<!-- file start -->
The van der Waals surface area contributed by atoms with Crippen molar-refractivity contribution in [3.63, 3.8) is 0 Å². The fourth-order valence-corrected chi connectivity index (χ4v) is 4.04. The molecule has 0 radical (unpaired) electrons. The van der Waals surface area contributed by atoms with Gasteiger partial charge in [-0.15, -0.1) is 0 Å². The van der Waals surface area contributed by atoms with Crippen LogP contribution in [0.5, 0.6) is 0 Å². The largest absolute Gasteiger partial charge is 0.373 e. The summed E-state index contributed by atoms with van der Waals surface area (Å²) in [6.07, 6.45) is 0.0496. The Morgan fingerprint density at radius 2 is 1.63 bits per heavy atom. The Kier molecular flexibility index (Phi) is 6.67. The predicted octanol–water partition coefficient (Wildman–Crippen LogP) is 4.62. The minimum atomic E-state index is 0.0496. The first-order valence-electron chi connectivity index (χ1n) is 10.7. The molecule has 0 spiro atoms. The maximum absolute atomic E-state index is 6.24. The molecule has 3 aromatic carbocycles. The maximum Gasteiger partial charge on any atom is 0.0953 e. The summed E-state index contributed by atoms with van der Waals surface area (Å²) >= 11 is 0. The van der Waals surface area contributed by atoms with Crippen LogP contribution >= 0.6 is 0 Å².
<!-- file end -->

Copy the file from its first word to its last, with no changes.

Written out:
The van der Waals surface area contributed by atoms with Crippen molar-refractivity contribution in [3.63, 3.8) is 0 Å². The fourth-order valence-corrected chi connectivity index (χ4v) is 4.04. The molecule has 0 radical (unpaired) electrons. The van der Waals surface area contributed by atoms with Gasteiger partial charge in [-0.15, -0.1) is 0 Å². The van der Waals surface area contributed by atoms with Crippen LogP contribution in [0.5, 0.6) is 0 Å². The largest absolute Gasteiger partial charge is 0.373 e. The summed E-state index contributed by atoms with van der Waals surface area (Å²) in [6.07, 6.45) is 0.0496. The Morgan fingerprint density at radius 2 is 1.63 bits per heavy atom. The Kier molecular flexibility index (Phi) is 6.67. The predicted octanol–water partition coefficient (Wildman–Crippen LogP) is 4.62. The minimum atomic E-state index is 0.0496. The first-order valence-electron chi connectivity index (χ1n) is 10.7. The molecule has 0 spiro atoms. The maximum absolute atomic E-state index is 6.24. The molecule has 3 aromatic carbocycles. The maximum Gasteiger partial charge on any atom is 0.0953 e. The summed E-state index contributed by atoms with van der Waals surface area (Å²) >= 11 is 0. The van der Waals surface area contributed by atoms with Crippen LogP contribution >= 0.6 is 0 Å².